Calligraphy really does take time and practice. At one point when I started, there were times when I did feel discouraged because I wasn’t satisfied with it! In the beginning, I had really wonky, awkward strokes and it really didn’t feel right to me. Those are also the times you need to push through and give yourself even more reason to keep working on it because it takes time so remember to be patient with yourself. Once you start to feel progressively more comfortable, you’ll start to develop your own writing style. I still do feel incompetent sometimes and I really do like keeping calligraphy as a hobby because I know I definitely still have room for improvement! Hope this helps.


Finding my Career Path

When I was a young child, I was gifted a workbook that prompted me to draw what I wanted to be when I grew up. To this day, I still clearly remember the colourful butterfly I drew on that page.

Remembering the blissful days of my childhood when things were so much more simple and all I wanted to be when I grew up was to be a colourful butterfly one day. If it was only that easy. If only I could fly off, care-free and explore the world… No, I’m not a butterfly, but that beautiful butterfly I drew may have signified my exploratory phase into the beginnings of my career: venturing further into the world of visual arts.

Thus, I grew up to love drawing: something that had never ran in my family background. I would draw on any surface I could set my hands on (yes, I remember drawing on the headboard of my bed with a ballpoint pen) and I spend hours on the internet looking for tutorials when I was in middle school. My cute cartoons and illustrations became more detailed, attempting to replicate a photograph on a blank piece of paper. Realism drawings of still objects became hyper-realistic until people thought I had suddenly become a photographer. I naturally developed an eye to see the world and the spaces around me differently, converting the three-dimensional world into a two-dimensional realm in front of me. I thrived in it and it didn’t take long for me to find a sense of identity through drawing and sketching. Everyone around me was certain I was going to be the next Emily Carr. It seemed like I had my career mapped out for me after many long nights of practicing in my bedroom: my professional career path had already been set for me.

The last hyper-realistic drawing I have drawn to date. — March 2015


So it began: my senior year in high school and I was one of the handful of students who had gotten a letter of acceptance into Emily Carr University on the spot. This was what was deemed to happen my whole life by my peers. Was it fate?

Not too long after I received a letter from Simon Fraser University, informing me of my acceptance into their School of Interactive Arts + Technology (SIAT), I had to make a big decision. I had never heard of this program and didn’t know of any graduates or alumni from SIAT. I spent my whole childhood moving a pencil around on paper, was I really going to make the transition to digital design? I thought, and thought hard for awhile, but I sensed an urge to explore my skillset: where could digital design take me? At the end of the day, I followed my gut and took the leap into the realm of design. This period marked my transition into technology and design, pushing my sketching pencils into the back of the shelf.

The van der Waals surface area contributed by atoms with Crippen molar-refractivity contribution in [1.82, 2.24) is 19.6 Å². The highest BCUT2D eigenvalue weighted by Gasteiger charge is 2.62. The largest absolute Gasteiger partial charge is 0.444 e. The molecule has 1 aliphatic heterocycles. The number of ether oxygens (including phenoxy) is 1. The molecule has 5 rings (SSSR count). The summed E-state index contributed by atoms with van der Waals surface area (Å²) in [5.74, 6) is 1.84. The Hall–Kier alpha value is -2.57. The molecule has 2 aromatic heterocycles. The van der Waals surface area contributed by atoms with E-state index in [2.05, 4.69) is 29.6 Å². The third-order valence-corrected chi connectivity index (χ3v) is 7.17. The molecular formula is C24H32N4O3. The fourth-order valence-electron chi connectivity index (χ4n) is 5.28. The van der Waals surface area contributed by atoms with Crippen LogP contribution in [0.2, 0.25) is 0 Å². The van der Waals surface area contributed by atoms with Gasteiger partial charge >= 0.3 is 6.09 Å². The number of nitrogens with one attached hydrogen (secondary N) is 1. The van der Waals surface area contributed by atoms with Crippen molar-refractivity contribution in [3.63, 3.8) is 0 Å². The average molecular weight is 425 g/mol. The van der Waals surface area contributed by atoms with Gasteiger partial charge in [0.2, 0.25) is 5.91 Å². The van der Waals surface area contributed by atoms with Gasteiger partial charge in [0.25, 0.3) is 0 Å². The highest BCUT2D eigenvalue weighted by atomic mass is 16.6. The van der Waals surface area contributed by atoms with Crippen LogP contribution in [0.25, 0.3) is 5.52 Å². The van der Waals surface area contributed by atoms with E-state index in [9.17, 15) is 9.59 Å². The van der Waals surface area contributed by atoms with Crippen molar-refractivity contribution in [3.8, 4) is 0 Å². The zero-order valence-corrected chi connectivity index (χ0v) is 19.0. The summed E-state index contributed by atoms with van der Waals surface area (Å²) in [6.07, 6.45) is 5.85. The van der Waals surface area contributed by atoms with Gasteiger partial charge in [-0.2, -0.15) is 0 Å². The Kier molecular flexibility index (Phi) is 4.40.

I didn’t know what I was getting myself into. I didn’t know how to code and I only had intermediate experience with Photoshop. The summer before my first year in university, I spent hours and days going through online tutorials to learn as much of Adobe Illustrator and InDesign as I could. But I loved it. I loved that making a mistake was a simple and quick CTRL/CMD + Z to fix. Strokes and lines were so much smoother, cleaner and there was no accidental smudging — this was fool-proof.

Illustrations done on Adobe Illustrator for a freelance project — October 2015

Slowly, the time and demand I had for sketching decreased and since my second year, I have not posted a single photo of a drawing. Do I miss it? Yes — I can recall the nights when I was upset and drawing took me into a place of serenity, a place where my worries did not exist. It will still always be a part of me: when I brainstorm for my designs, knowing how to sketch is always at the core and every time, it brings me back to my roots — where I started and came from: pencil and paper.

Rough sketches for a game design.

I have made my transition from an artist to a designer and I’m not turning back.

– E

Check out my portfolio work!

How I edit my Instagram Photos


Once in awhile, I’ll get questions about how I maintain my ‘Instagram theme’ and how I edit my photos. I have to admit: it does take some time and effort but I like to try and maintain a certain branding style to my instagram feed. Yes, I strive to live the #aesthetic life — it’s a part of who I am.